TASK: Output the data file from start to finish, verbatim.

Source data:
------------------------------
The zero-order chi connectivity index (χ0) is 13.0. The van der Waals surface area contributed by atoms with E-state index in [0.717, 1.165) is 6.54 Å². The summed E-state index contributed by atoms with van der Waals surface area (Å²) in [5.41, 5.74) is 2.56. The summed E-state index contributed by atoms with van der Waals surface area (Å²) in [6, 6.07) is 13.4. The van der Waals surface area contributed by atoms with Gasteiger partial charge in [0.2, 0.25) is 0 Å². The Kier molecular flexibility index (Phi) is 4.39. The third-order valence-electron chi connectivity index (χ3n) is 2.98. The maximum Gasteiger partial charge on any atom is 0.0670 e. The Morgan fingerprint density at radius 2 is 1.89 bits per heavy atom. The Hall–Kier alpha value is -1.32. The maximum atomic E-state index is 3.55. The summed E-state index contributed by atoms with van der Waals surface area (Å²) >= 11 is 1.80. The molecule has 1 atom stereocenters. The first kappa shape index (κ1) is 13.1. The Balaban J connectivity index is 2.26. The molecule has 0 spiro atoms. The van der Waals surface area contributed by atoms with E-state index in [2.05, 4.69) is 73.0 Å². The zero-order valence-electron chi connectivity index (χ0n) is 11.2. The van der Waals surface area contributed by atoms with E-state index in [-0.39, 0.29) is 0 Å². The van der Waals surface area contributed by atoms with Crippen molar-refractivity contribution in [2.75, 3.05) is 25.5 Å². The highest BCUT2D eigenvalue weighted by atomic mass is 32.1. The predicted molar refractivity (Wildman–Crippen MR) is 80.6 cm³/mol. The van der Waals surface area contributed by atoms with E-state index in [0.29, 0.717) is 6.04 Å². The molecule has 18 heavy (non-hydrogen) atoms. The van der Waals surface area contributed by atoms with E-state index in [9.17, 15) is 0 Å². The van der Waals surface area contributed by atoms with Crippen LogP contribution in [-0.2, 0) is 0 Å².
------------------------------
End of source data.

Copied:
The zero-order chi connectivity index (χ0) is 13.0. The van der Waals surface area contributed by atoms with E-state index in [0.717, 1.165) is 6.54 Å². The summed E-state index contributed by atoms with van der Waals surface area (Å²) in [5.41, 5.74) is 2.56. The summed E-state index contributed by atoms with van der Waals surface area (Å²) in [6, 6.07) is 13.4. The van der Waals surface area contributed by atoms with Gasteiger partial charge in [0.2, 0.25) is 0 Å². The Kier molecular flexibility index (Phi) is 4.39. The third-order valence-electron chi connectivity index (χ3n) is 2.98. The maximum Gasteiger partial charge on any atom is 0.0670 e. The Morgan fingerprint density at radius 2 is 1.89 bits per heavy atom. The Hall–Kier alpha value is -1.32. The maximum atomic E-state index is 3.55. The summed E-state index contributed by atoms with van der Waals surface area (Å²) >= 11 is 1.80. The molecule has 1 atom stereocenters. The first kappa shape index (κ1) is 13.1. The Balaban J connectivity index is 2.26. The molecule has 0 spiro atoms. The van der Waals surface area contributed by atoms with E-state index in [2.05, 4.69) is 73.0 Å². The zero-order valence-electron chi connectivity index (χ0n) is 11.2. The van der Waals surface area contributed by atoms with E-state index in [-0.39, 0.29) is 0 Å². The van der Waals surface area contributed by atoms with Crippen molar-refractivity contribution in [2.75, 3.05) is 25.5 Å². The highest BCUT2D eigenvalue weighted by atomic mass is 32.1. The predicted molar refractivity (Wildman–Crippen MR) is 80.6 cm³/mol. The van der Waals surface area contributed by atoms with E-state index in [0.29, 0.717) is 6.04 Å². The molecule has 18 heavy (non-hydrogen) atoms. The van der Waals surface area contributed by atoms with E-state index in [9.17, 15) is 0 Å². The van der Waals surface area contributed by atoms with Crippen LogP contribution in [-0.2, 0) is 0 Å².